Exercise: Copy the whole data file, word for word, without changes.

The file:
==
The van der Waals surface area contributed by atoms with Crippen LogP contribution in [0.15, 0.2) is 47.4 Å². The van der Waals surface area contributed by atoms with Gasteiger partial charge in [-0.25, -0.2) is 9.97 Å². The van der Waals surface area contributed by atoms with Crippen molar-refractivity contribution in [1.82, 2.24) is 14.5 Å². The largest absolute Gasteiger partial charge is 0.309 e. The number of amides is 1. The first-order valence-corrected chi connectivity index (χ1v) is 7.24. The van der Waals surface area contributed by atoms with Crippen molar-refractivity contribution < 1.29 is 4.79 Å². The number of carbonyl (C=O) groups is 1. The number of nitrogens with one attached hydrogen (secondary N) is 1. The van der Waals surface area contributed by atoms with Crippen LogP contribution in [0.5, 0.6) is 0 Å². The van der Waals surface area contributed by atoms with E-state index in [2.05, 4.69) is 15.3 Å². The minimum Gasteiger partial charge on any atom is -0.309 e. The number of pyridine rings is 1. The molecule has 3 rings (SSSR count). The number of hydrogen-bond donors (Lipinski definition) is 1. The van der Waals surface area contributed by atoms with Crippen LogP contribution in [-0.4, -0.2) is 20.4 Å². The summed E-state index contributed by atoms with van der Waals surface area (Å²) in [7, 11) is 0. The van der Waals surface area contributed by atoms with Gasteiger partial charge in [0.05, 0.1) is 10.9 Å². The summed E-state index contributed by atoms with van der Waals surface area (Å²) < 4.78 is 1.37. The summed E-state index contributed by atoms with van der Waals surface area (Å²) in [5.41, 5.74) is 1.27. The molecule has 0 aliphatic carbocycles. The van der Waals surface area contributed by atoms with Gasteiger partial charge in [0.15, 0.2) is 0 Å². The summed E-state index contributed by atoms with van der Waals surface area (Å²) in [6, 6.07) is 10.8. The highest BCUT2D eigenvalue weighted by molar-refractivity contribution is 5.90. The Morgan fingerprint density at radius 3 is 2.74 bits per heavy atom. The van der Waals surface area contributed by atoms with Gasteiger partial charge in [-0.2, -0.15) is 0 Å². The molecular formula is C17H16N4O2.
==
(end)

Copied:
The van der Waals surface area contributed by atoms with Crippen LogP contribution in [0.15, 0.2) is 47.4 Å². The van der Waals surface area contributed by atoms with Gasteiger partial charge in [-0.25, -0.2) is 9.97 Å². The van der Waals surface area contributed by atoms with Crippen molar-refractivity contribution in [1.82, 2.24) is 14.5 Å². The largest absolute Gasteiger partial charge is 0.309 e. The number of amides is 1. The first-order valence-corrected chi connectivity index (χ1v) is 7.24. The van der Waals surface area contributed by atoms with Crippen molar-refractivity contribution < 1.29 is 4.79 Å². The number of carbonyl (C=O) groups is 1. The number of nitrogens with one attached hydrogen (secondary N) is 1. The van der Waals surface area contributed by atoms with Crippen LogP contribution in [0.5, 0.6) is 0 Å². The van der Waals surface area contributed by atoms with E-state index in [2.05, 4.69) is 15.3 Å². The minimum Gasteiger partial charge on any atom is -0.309 e. The number of pyridine rings is 1. The molecule has 3 rings (SSSR count). The number of hydrogen-bond donors (Lipinski definition) is 1. The van der Waals surface area contributed by atoms with Crippen LogP contribution in [-0.4, -0.2) is 20.4 Å². The summed E-state index contributed by atoms with van der Waals surface area (Å²) in [7, 11) is 0. The van der Waals surface area contributed by atoms with Gasteiger partial charge in [0.05, 0.1) is 10.9 Å². The summed E-state index contributed by atoms with van der Waals surface area (Å²) < 4.78 is 1.37. The summed E-state index contributed by atoms with van der Waals surface area (Å²) in [5.41, 5.74) is 1.27. The molecule has 0 aliphatic carbocycles. The van der Waals surface area contributed by atoms with Gasteiger partial charge in [0.15, 0.2) is 0 Å². The summed E-state index contributed by atoms with van der Waals surface area (Å²) in [6, 6.07) is 10.8. The highest BCUT2D eigenvalue weighted by molar-refractivity contribution is 5.90. The Morgan fingerprint density at radius 3 is 2.74 bits per heavy atom. The van der Waals surface area contributed by atoms with Gasteiger partial charge in [-0.2, -0.15) is 0 Å². The molecular formula is C17H16N4O2.